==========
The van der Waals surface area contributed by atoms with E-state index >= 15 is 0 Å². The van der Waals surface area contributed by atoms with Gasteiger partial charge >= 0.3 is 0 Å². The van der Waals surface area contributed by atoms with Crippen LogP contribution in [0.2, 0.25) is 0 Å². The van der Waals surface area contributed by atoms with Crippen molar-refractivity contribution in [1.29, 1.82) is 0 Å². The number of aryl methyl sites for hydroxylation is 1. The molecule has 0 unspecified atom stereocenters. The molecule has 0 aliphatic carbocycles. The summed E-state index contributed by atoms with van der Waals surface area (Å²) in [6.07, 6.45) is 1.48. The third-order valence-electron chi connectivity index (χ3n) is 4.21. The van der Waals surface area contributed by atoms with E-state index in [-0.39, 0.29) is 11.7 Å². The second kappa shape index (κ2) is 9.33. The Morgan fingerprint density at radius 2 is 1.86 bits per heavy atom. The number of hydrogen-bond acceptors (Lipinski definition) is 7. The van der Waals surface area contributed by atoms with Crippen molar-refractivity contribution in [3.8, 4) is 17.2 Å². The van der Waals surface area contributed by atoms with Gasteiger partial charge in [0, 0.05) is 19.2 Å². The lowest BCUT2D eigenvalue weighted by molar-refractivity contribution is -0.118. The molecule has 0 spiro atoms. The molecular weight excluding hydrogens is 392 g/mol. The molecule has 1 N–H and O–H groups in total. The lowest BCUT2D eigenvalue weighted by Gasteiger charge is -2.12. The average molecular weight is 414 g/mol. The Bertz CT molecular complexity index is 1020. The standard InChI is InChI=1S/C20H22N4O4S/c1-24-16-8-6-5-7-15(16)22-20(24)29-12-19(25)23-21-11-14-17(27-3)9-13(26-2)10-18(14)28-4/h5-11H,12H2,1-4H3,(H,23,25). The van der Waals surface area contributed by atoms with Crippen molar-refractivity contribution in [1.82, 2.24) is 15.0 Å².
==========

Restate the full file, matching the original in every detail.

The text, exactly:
The van der Waals surface area contributed by atoms with E-state index >= 15 is 0 Å². The van der Waals surface area contributed by atoms with Gasteiger partial charge >= 0.3 is 0 Å². The van der Waals surface area contributed by atoms with Crippen LogP contribution in [0.2, 0.25) is 0 Å². The van der Waals surface area contributed by atoms with Crippen molar-refractivity contribution in [1.29, 1.82) is 0 Å². The number of aryl methyl sites for hydroxylation is 1. The molecule has 0 unspecified atom stereocenters. The molecule has 0 aliphatic carbocycles. The summed E-state index contributed by atoms with van der Waals surface area (Å²) in [6.07, 6.45) is 1.48. The third-order valence-electron chi connectivity index (χ3n) is 4.21. The van der Waals surface area contributed by atoms with E-state index in [-0.39, 0.29) is 11.7 Å². The second kappa shape index (κ2) is 9.33. The Morgan fingerprint density at radius 2 is 1.86 bits per heavy atom. The number of hydrogen-bond acceptors (Lipinski definition) is 7. The van der Waals surface area contributed by atoms with Crippen molar-refractivity contribution in [3.8, 4) is 17.2 Å². The van der Waals surface area contributed by atoms with Gasteiger partial charge in [0, 0.05) is 19.2 Å². The lowest BCUT2D eigenvalue weighted by molar-refractivity contribution is -0.118. The molecule has 0 spiro atoms. The molecular weight excluding hydrogens is 392 g/mol. The molecule has 1 N–H and O–H groups in total. The lowest BCUT2D eigenvalue weighted by Gasteiger charge is -2.12. The average molecular weight is 414 g/mol. The Bertz CT molecular complexity index is 1020. The standard InChI is InChI=1S/C20H22N4O4S/c1-24-16-8-6-5-7-15(16)22-20(24)29-12-19(25)23-21-11-14-17(27-3)9-13(26-2)10-18(14)28-4/h5-11H,12H2,1-4H3,(H,23,25). The van der Waals surface area contributed by atoms with Crippen molar-refractivity contribution in [1.82, 2.24) is 15.0 Å².